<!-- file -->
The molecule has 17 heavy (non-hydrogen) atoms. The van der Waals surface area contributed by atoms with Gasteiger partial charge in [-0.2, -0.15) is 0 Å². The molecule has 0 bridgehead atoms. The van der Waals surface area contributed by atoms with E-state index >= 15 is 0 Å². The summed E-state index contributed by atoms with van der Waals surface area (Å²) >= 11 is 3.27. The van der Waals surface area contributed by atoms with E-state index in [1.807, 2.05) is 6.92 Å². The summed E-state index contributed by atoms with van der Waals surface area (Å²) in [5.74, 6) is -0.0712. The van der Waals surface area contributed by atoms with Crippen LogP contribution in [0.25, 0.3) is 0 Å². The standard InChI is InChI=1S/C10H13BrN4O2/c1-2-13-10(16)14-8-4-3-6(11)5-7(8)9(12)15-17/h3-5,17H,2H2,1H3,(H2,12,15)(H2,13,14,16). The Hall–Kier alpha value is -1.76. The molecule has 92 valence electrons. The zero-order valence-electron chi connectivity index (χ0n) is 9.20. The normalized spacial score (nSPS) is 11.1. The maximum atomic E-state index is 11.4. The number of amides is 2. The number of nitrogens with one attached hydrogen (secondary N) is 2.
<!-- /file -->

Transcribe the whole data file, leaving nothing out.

The molecule has 17 heavy (non-hydrogen) atoms. The van der Waals surface area contributed by atoms with Gasteiger partial charge in [-0.2, -0.15) is 0 Å². The molecule has 0 bridgehead atoms. The van der Waals surface area contributed by atoms with E-state index >= 15 is 0 Å². The summed E-state index contributed by atoms with van der Waals surface area (Å²) >= 11 is 3.27. The van der Waals surface area contributed by atoms with E-state index in [1.807, 2.05) is 6.92 Å². The summed E-state index contributed by atoms with van der Waals surface area (Å²) in [5.74, 6) is -0.0712. The van der Waals surface area contributed by atoms with Crippen LogP contribution in [0.25, 0.3) is 0 Å². The standard InChI is InChI=1S/C10H13BrN4O2/c1-2-13-10(16)14-8-4-3-6(11)5-7(8)9(12)15-17/h3-5,17H,2H2,1H3,(H2,12,15)(H2,13,14,16). The Hall–Kier alpha value is -1.76. The molecule has 92 valence electrons. The zero-order valence-electron chi connectivity index (χ0n) is 9.20. The normalized spacial score (nSPS) is 11.1. The maximum atomic E-state index is 11.4. The number of amides is 2. The number of nitrogens with one attached hydrogen (secondary N) is 2.